How to run a brewery in a place where no one drinks alcohol: Where Taybeh beer is made

Here's a question: how do you go about running a microbrewery in a part of the world where no one drinks alcohol? How do you have a successful business when no one is allowed to consume your product?

Madees Khoury shuffles a few beer bottles around while she considers that conundrum. "Well," she says, "99 per cent of Palestinians are Muslim. But 50 per cent of our sales are within Palestine. So…"

So, the obvious insinuation here is that there's a more nuance to Palestinians than you might have first thought. According to Madees, who's one of the master brewers at Taybeh Beer, there are three types of people in Palestine: hardliners who don't touch alcohol at all; those who drink behind closed doors; and those in more liberal cities such as Ramallah, with its popular bar and restaurant scene, who drink in the same way as most people in the Western world do, openly and joyfully.

That's part of what has made Taybeh such a success. This is the first and still one of the most popular micro-breweries in the entire Middle East, a family-run company that exports its delicious, boozy product to countries as far away as Japan, Denmark and Italy. It will soon be available in the US as well.

That's a surprise. It's also a surprise that one of the master brewers at Taybeh is Madees: friendly, unassuming, 30 years old, and a woman. Probably not what you were expecting. Madees studied brewing techniques while living in Boston, in the US, and has now been welcomed into the family business as a brewer and a manager.

So not only is this a highly successful micro-brewery being run in a country where no one drinks, but it's also a highly successful micro-brewery being run by a woman in a country where women aren't allowed to do anything. Clearly, there's more to this place than there appears.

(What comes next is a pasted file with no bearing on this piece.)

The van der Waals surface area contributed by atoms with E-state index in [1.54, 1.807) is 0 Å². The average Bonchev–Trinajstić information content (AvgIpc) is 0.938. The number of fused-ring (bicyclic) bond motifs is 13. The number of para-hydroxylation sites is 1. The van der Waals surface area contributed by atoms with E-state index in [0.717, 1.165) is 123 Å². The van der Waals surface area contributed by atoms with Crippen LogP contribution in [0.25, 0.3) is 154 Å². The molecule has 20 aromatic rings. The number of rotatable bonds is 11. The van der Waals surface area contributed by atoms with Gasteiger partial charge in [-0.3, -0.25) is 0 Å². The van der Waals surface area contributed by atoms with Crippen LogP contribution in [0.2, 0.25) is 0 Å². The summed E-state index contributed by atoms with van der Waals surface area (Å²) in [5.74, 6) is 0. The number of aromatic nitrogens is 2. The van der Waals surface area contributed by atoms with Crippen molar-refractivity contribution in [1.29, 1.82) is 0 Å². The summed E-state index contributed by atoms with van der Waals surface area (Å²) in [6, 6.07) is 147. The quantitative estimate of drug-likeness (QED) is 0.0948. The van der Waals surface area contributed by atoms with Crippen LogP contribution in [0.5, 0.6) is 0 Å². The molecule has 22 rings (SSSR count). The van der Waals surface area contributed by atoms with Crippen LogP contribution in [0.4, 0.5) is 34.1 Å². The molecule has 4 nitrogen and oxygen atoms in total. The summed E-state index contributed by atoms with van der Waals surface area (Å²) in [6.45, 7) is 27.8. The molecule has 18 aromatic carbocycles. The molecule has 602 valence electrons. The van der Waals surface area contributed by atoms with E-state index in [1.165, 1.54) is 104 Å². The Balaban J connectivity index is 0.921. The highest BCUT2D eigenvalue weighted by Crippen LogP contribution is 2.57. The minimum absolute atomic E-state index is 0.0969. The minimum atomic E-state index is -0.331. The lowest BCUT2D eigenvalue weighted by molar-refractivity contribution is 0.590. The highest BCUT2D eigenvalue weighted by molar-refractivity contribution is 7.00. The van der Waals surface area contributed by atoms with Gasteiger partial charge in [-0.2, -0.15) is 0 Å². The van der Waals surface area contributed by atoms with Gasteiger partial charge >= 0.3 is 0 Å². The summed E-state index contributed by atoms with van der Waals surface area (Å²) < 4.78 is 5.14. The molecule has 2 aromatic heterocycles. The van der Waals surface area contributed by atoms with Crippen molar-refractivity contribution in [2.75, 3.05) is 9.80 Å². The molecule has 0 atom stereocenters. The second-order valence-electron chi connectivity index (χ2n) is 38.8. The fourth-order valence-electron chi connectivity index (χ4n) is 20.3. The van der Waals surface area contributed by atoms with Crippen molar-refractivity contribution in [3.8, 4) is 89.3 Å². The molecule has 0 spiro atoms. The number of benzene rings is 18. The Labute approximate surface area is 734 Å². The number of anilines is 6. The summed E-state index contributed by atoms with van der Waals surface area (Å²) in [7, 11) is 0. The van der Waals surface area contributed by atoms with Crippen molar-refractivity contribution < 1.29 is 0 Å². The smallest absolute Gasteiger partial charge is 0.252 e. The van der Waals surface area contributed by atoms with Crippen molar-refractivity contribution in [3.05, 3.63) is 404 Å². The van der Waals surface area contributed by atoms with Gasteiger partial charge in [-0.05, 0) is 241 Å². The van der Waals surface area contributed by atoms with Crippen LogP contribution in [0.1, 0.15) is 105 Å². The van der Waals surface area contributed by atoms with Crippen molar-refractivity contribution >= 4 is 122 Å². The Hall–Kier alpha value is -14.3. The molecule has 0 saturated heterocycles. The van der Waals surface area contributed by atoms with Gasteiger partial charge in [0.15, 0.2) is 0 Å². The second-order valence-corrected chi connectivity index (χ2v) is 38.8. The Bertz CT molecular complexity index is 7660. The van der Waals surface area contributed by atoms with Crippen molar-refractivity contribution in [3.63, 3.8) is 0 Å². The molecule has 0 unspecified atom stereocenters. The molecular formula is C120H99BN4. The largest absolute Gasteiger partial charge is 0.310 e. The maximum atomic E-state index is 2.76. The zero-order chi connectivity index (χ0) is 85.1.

It's only a short drive from Jerusalem to the town of Taybeh, a small Christian settlement in the Palestinian hills, but it's a journey that takes you through the full gamut of Israeli-Palestinian difficulties. Beginning in buzzing hub of the Israeli capital, you drive past the walls and armed checkpoints that mark the border with Palestine, alongside a few Israeli settlements in the West Bank deemed illegal by the international community, and eventually up a hill and into the quiet streets of Taybeh.

This is one of the last all-Christian communities in the West Bank, a place of Biblical significance that is home to 1500 people, one brewery, one wine producer, and Palestine's only annual Oktoberfest celebration.

When I arrive, Madees is showing a tour group through the brewery – which is really just a large shed around the corner from a church – talking passionately about the golden ale, the amber ale, the dark and the white. She walks them past the huge steel vats, explaining the process from brewing to bottling.


The tourists all have the same look about them as I probably do, one of mild surprise that this is all taking place, that this brewery is here, and that it's being run by the smiling, charming Madees.

But then, it's surprises like this that make travel so great. Particularly in places like Israel and Palestine. This, after all, is how you discover the truth about the world, how you sort the skewed stories and the stereotypes and propaganda from what is actually out there.

It might seem an odd choice to spend your holiday in a part of the world that's only ever mentioned in the "serious" section of the news, but when you think about it, why wouldn't you want to travel here? Why wouldn't you want to see this place you've heard about for so long? Why wouldn't you want to meet the people who make up all those statistics and feature in all those news reports?

Travel is amazing because it connects you on a personal level to the rest of the world. It makes you care. It makes you understand. Now, whenever I see Israel or Palestine on the news, it won't be a surreal tale of someone else's problems from far away – it will be a story about people like my tour guide, Mahdi. It will be about the women who run the Slow Food Movement in the city of Nablus. It will be about Fadi, who sells shawarmas from a shop in Ramallah.

Most of all, however, it will be a story about Madees Khoury, who confounds expectations just by making nice beer. And right now, she's offering me a sample. As you'd now expect, it's extremely good.

Ben Groundwater travelled to Israel and the Palestinian Territories as a guest of Intrepid Travel.



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